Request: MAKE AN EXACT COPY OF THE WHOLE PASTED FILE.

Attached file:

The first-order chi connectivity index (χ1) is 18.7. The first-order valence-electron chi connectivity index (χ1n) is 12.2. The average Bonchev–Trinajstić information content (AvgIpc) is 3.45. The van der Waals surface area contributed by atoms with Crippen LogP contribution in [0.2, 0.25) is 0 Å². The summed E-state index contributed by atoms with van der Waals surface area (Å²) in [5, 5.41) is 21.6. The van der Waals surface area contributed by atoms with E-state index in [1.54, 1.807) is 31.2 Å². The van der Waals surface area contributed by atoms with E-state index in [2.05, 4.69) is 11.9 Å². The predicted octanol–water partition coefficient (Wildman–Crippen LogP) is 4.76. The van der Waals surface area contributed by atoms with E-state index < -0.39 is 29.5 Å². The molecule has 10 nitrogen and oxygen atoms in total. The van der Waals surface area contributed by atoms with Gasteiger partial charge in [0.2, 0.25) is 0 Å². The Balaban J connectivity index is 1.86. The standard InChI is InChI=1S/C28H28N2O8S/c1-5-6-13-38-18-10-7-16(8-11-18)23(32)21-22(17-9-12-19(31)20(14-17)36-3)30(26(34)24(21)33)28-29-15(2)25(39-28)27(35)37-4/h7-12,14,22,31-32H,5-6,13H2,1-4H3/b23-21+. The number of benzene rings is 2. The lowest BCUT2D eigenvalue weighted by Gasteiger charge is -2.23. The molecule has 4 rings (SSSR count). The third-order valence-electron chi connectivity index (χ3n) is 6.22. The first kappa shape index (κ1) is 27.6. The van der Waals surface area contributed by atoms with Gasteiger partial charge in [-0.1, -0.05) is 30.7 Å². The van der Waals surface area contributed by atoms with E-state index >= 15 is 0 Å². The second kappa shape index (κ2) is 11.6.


The first-order chi connectivity index (χ1) is 18.7. The first-order valence-electron chi connectivity index (χ1n) is 12.2. The average Bonchev–Trinajstić information content (AvgIpc) is 3.45. The van der Waals surface area contributed by atoms with Crippen LogP contribution in [0.2, 0.25) is 0 Å². The summed E-state index contributed by atoms with van der Waals surface area (Å²) in [5, 5.41) is 21.6. The van der Waals surface area contributed by atoms with E-state index in [1.54, 1.807) is 31.2 Å². The van der Waals surface area contributed by atoms with E-state index in [2.05, 4.69) is 11.9 Å². The predicted octanol–water partition coefficient (Wildman–Crippen LogP) is 4.76. The van der Waals surface area contributed by atoms with E-state index < -0.39 is 29.5 Å². The molecule has 10 nitrogen and oxygen atoms in total. The van der Waals surface area contributed by atoms with Gasteiger partial charge in [0.2, 0.25) is 0 Å². The Balaban J connectivity index is 1.86. The standard InChI is InChI=1S/C28H28N2O8S/c1-5-6-13-38-18-10-7-16(8-11-18)23(32)21-22(17-9-12-19(31)20(14-17)36-3)30(26(34)24(21)33)28-29-15(2)25(39-28)27(35)37-4/h7-12,14,22,31-32H,5-6,13H2,1-4H3/b23-21+. The number of benzene rings is 2. The lowest BCUT2D eigenvalue weighted by Gasteiger charge is -2.23. The molecule has 4 rings (SSSR count). The third-order valence-electron chi connectivity index (χ3n) is 6.22. The first kappa shape index (κ1) is 27.6. The van der Waals surface area contributed by atoms with Gasteiger partial charge in [-0.1, -0.05) is 30.7 Å². The van der Waals surface area contributed by atoms with E-state index >= 15 is 0 Å². The second kappa shape index (κ2) is 11.6.